Saturday, June 01, 2013

"and take from thence his arms or any other property"

John Porteous, vs. Joseph Hazel and Joseph Jenkins. 

   Defendants with others, assuming to act as a patrol, went into the house of plaintiff and took from thence two guns. Plaintiff was not then in his house; but a coloured person, who had charge of the plantation. No captain of patrol was present, but the son of the captain of patrol, who claimed to command as being authorised by his father. Held that they were no lawful patrol and their act a trespass.

   The jury were bound to find damages at least to the value of the property taken.

   The action was trespass for taking two guns from the plantation of the plaintiff, on Lady's Island. The defendants and others assuming to act as a patrol, went into the house of the plaintiff and took from thence two guns, proved to be of the value of twenty-five dollars. The plaintiff was not then living in his house, but it was in the possession of a coloured man who took charge of, and acted as overseer of the plantation. He was asleep when they came to the house and opened the doors. No regularly appointed captain of patrol was present; but the son of the captain of patrol, who claimed to command by the authority of his father, as his deputy.

                                                                     Verdict, one Cent.

   A motion is now made for a new trial on the grounds:
   1st. That the verdict was against law, in as much as the plaintiff proved the deprivation of property to the amount of twenty-five dollars.
   2nd. Because the verdict was against evidence.
   The opinion of the Court was delivered by Mr. Justice [C.J.] Colcock.

   If the case had been one in which the discretion of the jury was unlimited the court would not interfere; but it is imperiously called on to preserve the law, whenever its wise and wholesome provisions are violated by the verdict of a jury. The defendants and those associated with them cannot be considered as a patrol. The powers given to the patrol are great; and many of them in opposition to the common law rights of the citizens. The legislature were, therefore, guarded in the delegation of this extraordinary power. They direct that the captain of the beat company shall appoint a fit and discreetson to act as captain of the patrol, and require that he shall prick off the names of such persons as are intended to be placed under his authority, requiring them to perform this duty twice in every month. The law further gives to the captain of the beat company authority to fine the captain of patrol for a neglect of duty; and to the captain of the patrol, the power of fining those who are placed under his command for any disorderly conduct. A strict conformity to these provisions is indispensably necessary to constitute a legal patrol, and here we find the son of the captain of the patrol acting for him. Was he answerable to the captain of the beat company? Surely not. Could he control the acts of those who were with him by fine or imprisonment? Surely not. Again, one of the defendants was uot on the list of those who had been placed under the authority of Mr. Tripp the elder. But supposing they had been a regularly constituted patrol? There is no authority given by the patrol law or any other law of the state, to enter the dwelling house of one, a free man of the country, in which there was no riot nor disorder, and take from thence his arms or any other property. The act then was illegal and the evidence was clear that the property taken was worth twenty-five dollars. The jury then were bound to have found for the plaintiff at least the value of the property taken. The law entitled him to recover so much at least. He was as much entitled to a verdict for that amount as if he had brought assumpsit and proved a sale of the property. Whether they should have found greater damages was for them to determine, therefore no opinion will be expressed as to that. The motion is granted.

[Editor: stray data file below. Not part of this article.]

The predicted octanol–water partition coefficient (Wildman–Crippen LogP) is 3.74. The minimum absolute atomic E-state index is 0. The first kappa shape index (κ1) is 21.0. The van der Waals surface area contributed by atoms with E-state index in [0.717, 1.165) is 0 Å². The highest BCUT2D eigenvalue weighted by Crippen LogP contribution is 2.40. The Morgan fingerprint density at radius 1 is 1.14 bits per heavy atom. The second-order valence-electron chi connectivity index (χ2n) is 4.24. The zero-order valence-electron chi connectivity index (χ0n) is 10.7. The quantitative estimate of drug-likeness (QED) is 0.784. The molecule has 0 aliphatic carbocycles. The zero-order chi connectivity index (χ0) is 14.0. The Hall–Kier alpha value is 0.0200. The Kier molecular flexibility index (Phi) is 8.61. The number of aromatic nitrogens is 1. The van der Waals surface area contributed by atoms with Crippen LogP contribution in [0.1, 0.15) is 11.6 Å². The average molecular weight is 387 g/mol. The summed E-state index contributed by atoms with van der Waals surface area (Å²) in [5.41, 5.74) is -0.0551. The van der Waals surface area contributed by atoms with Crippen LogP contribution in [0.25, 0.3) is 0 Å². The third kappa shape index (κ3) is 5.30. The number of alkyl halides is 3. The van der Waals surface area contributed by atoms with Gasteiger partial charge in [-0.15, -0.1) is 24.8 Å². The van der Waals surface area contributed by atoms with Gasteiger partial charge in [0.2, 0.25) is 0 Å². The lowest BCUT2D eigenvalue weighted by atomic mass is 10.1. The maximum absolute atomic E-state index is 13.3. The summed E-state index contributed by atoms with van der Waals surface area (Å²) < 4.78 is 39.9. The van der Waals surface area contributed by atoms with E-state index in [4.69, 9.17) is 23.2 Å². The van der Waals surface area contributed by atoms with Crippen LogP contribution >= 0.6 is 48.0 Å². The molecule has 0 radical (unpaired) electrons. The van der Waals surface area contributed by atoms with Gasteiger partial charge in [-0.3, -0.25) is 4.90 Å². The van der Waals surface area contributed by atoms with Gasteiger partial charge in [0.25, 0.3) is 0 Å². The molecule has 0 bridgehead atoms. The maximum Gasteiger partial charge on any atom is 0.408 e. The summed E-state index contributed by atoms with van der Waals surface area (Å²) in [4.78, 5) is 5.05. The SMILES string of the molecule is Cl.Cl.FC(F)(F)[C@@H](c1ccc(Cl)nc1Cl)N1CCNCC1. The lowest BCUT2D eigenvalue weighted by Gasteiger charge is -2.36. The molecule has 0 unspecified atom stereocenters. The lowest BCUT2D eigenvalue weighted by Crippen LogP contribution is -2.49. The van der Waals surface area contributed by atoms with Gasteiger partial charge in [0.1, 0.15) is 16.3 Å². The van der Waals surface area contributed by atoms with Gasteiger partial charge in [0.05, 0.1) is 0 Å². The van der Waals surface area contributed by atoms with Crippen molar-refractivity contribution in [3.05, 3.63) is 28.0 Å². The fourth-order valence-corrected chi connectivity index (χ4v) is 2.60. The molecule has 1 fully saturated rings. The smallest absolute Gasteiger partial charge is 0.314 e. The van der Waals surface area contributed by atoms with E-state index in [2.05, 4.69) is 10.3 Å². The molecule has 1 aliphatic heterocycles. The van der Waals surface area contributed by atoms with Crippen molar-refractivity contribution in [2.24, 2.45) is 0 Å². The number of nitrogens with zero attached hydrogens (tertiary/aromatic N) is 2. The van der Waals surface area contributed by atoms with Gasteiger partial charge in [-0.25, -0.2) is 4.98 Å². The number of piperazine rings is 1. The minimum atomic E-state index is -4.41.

Bay and Richardson, Justices concurred.

 [Reports of cases determined in the Constitutional Court of South Carolina. By The State Reporter. Vol. I. COLUMBIA PRINTED BY BLACK & SWEENY. 1824.]

No comments: